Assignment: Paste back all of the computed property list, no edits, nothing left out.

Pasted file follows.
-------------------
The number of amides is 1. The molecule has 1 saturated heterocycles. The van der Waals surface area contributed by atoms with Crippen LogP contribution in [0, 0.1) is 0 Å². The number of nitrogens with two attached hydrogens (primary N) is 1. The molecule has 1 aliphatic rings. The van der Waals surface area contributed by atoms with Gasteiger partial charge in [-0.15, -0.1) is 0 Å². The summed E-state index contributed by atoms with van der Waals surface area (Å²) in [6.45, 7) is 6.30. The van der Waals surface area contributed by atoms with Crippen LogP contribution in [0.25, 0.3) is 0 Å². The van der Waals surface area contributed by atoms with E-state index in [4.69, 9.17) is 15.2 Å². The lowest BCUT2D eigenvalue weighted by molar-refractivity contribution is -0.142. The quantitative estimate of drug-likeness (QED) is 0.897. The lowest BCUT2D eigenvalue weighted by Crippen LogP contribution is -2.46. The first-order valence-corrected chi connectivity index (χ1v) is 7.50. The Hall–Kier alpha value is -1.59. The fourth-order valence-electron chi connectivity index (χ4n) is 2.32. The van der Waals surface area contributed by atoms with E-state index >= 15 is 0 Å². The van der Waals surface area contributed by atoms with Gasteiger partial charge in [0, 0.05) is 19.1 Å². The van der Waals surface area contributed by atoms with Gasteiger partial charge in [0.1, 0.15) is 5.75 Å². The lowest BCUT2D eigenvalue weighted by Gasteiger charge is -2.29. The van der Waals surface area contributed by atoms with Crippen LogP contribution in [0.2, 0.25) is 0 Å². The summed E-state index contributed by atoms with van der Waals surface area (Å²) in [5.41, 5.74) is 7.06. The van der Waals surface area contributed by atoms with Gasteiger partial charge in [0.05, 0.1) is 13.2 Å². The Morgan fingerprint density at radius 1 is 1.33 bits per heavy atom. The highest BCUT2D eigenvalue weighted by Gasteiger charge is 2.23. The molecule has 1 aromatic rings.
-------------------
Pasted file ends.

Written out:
The number of amides is 1. The molecule has 1 saturated heterocycles. The van der Waals surface area contributed by atoms with Crippen LogP contribution in [0, 0.1) is 0 Å². The number of nitrogens with two attached hydrogens (primary N) is 1. The molecule has 1 aliphatic rings. The van der Waals surface area contributed by atoms with Gasteiger partial charge in [-0.15, -0.1) is 0 Å². The summed E-state index contributed by atoms with van der Waals surface area (Å²) in [6.45, 7) is 6.30. The van der Waals surface area contributed by atoms with Crippen LogP contribution in [0.25, 0.3) is 0 Å². The van der Waals surface area contributed by atoms with E-state index in [4.69, 9.17) is 15.2 Å². The lowest BCUT2D eigenvalue weighted by molar-refractivity contribution is -0.142. The quantitative estimate of drug-likeness (QED) is 0.897. The lowest BCUT2D eigenvalue weighted by Crippen LogP contribution is -2.46. The first-order valence-corrected chi connectivity index (χ1v) is 7.50. The Hall–Kier alpha value is -1.59. The fourth-order valence-electron chi connectivity index (χ4n) is 2.32. The van der Waals surface area contributed by atoms with E-state index >= 15 is 0 Å². The van der Waals surface area contributed by atoms with Gasteiger partial charge in [0, 0.05) is 19.1 Å². The van der Waals surface area contributed by atoms with Gasteiger partial charge in [0.1, 0.15) is 5.75 Å². The lowest BCUT2D eigenvalue weighted by Gasteiger charge is -2.29. The van der Waals surface area contributed by atoms with Crippen LogP contribution in [0.2, 0.25) is 0 Å². The summed E-state index contributed by atoms with van der Waals surface area (Å²) in [5.41, 5.74) is 7.06. The van der Waals surface area contributed by atoms with Gasteiger partial charge in [0.05, 0.1) is 13.2 Å². The Morgan fingerprint density at radius 1 is 1.33 bits per heavy atom. The highest BCUT2D eigenvalue weighted by Gasteiger charge is 2.23. The molecule has 1 aromatic rings.